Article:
Cultural Body Adornment
Adorning the body with paints and dyes, both temporary and permanent, has been a wide practice around the globe and across centuries. The purpose for these decorations has ranged from culturally significant rituals and ceremonies to simple beauty practices. In recognition of Asian American and Pacific Islander Heritage Month, we offer a brief exploration of two historical practices that are still used today.
Lawsonia inermis (commonly known as the henna tree, mignonette tree and the Egyptian privet) is a flowering plant native to much of the south of Asia (including the more specific regions of Southern Asia, Southeastern Asia and the Middle East). The leaves are crushed into a fine powder and mixed with water to make henna, a paste which has, for millennia, been used as a dye to color everything from fabrics such as silk, wool and leather to parts of the body including the hair, fingernails and even the skin, resulting in a rich, deep russet tone when finished.
Lawsonia inermis Blanco
Henna for dying hair.
While henna is used for a wide array of everyday coloring and dyeing, the tradition of decorating the hands and feet in beautiful intricate patterns has grown in notoriety and popularity. The application of henna has become popular as a temporary tattoo, but the art of henna (or mehndi in Hindi) is an important practice that has been performed for centuries in Southern Asia as a ceremony held the day before a wedding. The bride-to-be, surrounded by her closest female friends and family, is beautified and blessed in preparation for the wedding. In Hindu tradition, this beautification and blessing ritual, Solah Shringar, is a series of 16 adornments applied to the bride, each with an individual purpose and belief behind it.
Among these 16 adornments, the purpose of mehndi stems from the deep red color and the long-recognized cooling properties of the henna paste. The color is associated with emotional and fertility-related qualities as well as representing the essence of love; painted on the hands and feet, the intent is to strengthen the bond of love between the bride and groom. When applied to skin, henna has also been known to cool the body, particularly useful in the warmer climates of Southern Asia. It has also been used to relieve stress fever and headaches. These wonderful cooling and medicinal qualities are said to calm the bride’s nerves as she prepares for her new life as a married woman.
Body modifications include the permanent tattoos of the Pacific Islands’ various cultures. The traditional practice of tattooing in Hawaii (kakau) had been almost completely lost to time and the colonization of the islands of Hawaii. To keep their heritage alive, some tattooists have dedicated themselves to practicing only the traditional method of the kakau.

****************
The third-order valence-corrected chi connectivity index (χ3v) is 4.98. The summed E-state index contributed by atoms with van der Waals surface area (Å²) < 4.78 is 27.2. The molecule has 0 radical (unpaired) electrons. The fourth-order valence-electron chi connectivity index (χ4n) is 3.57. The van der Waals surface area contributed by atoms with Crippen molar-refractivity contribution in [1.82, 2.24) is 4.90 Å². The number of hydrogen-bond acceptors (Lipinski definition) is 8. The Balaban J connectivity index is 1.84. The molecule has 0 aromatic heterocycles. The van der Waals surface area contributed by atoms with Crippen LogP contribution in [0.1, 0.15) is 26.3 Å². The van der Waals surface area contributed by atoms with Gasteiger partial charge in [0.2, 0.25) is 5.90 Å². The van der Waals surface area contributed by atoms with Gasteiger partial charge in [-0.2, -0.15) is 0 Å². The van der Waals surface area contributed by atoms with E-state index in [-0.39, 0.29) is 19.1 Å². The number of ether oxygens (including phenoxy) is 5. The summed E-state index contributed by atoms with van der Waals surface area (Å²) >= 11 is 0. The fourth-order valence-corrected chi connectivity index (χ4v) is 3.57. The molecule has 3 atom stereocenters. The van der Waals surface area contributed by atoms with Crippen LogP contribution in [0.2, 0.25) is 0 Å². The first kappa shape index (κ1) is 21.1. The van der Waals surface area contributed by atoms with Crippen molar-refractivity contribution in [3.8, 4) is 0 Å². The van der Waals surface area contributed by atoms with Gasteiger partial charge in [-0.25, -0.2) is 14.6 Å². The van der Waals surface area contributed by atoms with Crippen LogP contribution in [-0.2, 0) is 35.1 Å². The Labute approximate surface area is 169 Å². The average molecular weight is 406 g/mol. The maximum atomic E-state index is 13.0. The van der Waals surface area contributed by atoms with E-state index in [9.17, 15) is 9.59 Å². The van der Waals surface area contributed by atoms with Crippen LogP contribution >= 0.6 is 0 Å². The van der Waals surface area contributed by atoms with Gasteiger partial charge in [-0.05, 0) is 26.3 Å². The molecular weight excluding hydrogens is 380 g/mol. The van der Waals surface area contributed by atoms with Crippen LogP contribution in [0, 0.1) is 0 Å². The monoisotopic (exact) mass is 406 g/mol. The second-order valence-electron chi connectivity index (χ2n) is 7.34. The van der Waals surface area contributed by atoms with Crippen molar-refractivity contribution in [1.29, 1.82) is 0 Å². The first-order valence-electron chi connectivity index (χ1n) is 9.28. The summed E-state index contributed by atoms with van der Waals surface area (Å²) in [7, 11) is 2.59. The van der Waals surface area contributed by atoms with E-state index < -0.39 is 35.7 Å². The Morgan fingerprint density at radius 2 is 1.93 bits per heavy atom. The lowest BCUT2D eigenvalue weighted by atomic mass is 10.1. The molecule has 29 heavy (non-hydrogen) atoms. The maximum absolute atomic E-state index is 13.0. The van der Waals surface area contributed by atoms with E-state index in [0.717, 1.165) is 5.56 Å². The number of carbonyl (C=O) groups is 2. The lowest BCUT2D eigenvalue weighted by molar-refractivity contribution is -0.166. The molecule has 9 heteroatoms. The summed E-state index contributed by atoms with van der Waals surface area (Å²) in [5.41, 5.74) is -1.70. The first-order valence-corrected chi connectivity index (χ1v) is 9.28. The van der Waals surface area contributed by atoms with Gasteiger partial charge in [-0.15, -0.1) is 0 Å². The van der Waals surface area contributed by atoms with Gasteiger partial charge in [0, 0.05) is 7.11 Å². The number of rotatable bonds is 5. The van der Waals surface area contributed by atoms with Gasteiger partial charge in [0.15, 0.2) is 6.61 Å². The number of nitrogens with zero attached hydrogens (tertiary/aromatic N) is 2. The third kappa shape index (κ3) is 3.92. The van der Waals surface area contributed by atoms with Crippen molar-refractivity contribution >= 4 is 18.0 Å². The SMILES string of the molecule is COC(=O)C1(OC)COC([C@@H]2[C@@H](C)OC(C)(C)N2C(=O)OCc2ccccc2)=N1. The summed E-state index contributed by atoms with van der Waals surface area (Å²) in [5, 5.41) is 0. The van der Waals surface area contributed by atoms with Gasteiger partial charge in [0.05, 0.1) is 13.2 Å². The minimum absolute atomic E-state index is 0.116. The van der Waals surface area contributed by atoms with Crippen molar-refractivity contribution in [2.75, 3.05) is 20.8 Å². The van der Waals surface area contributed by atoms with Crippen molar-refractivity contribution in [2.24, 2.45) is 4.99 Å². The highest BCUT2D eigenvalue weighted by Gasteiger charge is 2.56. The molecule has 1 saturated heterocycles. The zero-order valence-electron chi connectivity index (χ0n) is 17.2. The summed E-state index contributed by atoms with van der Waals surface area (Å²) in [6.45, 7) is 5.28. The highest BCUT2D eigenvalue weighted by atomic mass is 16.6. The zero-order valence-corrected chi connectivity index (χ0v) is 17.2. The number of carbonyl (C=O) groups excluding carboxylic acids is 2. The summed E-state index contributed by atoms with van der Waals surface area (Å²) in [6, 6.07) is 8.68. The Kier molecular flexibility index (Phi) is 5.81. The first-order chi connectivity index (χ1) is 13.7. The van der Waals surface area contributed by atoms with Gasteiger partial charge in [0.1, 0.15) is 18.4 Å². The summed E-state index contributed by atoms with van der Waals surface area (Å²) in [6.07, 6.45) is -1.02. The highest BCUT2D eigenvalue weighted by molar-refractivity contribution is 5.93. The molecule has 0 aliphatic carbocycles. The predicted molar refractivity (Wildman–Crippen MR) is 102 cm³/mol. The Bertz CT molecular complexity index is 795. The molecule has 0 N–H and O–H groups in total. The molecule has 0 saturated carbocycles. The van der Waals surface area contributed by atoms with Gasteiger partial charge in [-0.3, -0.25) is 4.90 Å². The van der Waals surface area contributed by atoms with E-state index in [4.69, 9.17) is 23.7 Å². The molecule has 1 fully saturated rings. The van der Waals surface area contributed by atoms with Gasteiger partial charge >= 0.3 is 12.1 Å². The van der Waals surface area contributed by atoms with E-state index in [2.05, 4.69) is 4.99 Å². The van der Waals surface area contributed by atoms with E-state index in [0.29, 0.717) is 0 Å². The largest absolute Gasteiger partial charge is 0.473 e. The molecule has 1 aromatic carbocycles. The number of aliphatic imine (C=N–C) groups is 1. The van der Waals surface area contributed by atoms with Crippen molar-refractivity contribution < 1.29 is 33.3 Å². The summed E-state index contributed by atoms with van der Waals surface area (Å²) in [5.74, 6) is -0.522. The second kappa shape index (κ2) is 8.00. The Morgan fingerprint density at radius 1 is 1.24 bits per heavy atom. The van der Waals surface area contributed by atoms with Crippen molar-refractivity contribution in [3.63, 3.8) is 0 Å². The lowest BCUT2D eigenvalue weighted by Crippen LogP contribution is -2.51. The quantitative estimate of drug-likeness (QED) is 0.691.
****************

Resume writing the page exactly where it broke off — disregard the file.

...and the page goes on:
This method requires the use of chisel-like tools, typically made of wood and animal tusk; not at all like the needles that most who are familiar with modern tattoos would see. The ink would have been made from the soot of the fruit of the kukui tree, and then tapped into the skin by the tattooist. The tools and particular tattooing technique were very similar across many peoples of the Pacific, including Samoa and the Maori peoples of New Zealand. While the tools used for these tattoos today are still much the same, the composition of the ink has now change to modern productions.
Instruments for traditional Pacific Island tattooing.
In traditional Hawaiian tattooing, the placement and the tattoo all have a meaning. These tattoos would tell the life story of the individual. Given the lack of antibiotics historically, it was a dangerous procedure to undergo, but the significance far outweighed the risk. The process is a little less risky today, but likely just as painful.
Listen to this interview with Keone Nunes, the man renowned for reviving the art of the traditional Hawaiian tattoo.
At the Helen Fowler Library:
“Religious & useful plants of Nepal & India: medicinal plants and flowers as mentioned in religious myths and legends of Hinduism and Buddhism” by Trilok Chandra Majupuria
“Plants in Hawaiian Culture” by Beatrice H. Krauss
There are far too many practices across cultures to name, but if you would like to learn more about the practices of such cultures, particularly those that involved certain plants, the library has a fine selection of books on ethnobotany. The library will be opening again for limited hours in June. All such materials will be available to browse, and members of Denver Botanic Gardens will be able to check books out. Come visit us!
All images public domain, courtesy of Wikimedia Commons.